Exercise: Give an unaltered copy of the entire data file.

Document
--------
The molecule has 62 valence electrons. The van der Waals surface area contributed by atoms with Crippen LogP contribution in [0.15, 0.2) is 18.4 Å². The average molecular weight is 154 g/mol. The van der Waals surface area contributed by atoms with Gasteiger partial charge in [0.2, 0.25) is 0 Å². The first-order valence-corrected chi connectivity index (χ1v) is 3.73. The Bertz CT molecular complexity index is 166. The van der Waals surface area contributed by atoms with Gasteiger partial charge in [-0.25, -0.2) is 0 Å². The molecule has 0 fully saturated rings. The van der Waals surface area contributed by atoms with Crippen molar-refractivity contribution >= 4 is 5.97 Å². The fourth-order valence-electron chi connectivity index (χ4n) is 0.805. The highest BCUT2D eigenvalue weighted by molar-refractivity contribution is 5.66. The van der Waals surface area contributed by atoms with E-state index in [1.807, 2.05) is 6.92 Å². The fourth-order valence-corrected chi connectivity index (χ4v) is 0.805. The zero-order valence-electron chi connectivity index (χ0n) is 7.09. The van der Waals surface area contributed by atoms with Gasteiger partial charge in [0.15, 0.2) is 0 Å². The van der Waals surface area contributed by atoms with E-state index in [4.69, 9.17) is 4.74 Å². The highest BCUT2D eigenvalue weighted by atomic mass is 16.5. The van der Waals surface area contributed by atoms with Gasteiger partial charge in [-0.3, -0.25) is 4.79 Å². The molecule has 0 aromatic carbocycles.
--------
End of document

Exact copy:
The molecule has 62 valence electrons. The van der Waals surface area contributed by atoms with Crippen LogP contribution in [0.15, 0.2) is 18.4 Å². The average molecular weight is 154 g/mol. The van der Waals surface area contributed by atoms with Gasteiger partial charge in [0.2, 0.25) is 0 Å². The first-order valence-corrected chi connectivity index (χ1v) is 3.73. The Bertz CT molecular complexity index is 166. The van der Waals surface area contributed by atoms with Gasteiger partial charge in [-0.25, -0.2) is 0 Å². The molecule has 0 fully saturated rings. The van der Waals surface area contributed by atoms with Crippen molar-refractivity contribution >= 4 is 5.97 Å². The fourth-order valence-electron chi connectivity index (χ4n) is 0.805. The highest BCUT2D eigenvalue weighted by molar-refractivity contribution is 5.66. The van der Waals surface area contributed by atoms with E-state index in [1.807, 2.05) is 6.92 Å². The fourth-order valence-corrected chi connectivity index (χ4v) is 0.805. The zero-order valence-electron chi connectivity index (χ0n) is 7.09. The van der Waals surface area contributed by atoms with Gasteiger partial charge in [0.15, 0.2) is 0 Å². The van der Waals surface area contributed by atoms with E-state index in [4.69, 9.17) is 4.74 Å². The highest BCUT2D eigenvalue weighted by atomic mass is 16.5. The van der Waals surface area contributed by atoms with Gasteiger partial charge in [-0.3, -0.25) is 4.79 Å². The molecule has 0 aromatic carbocycles.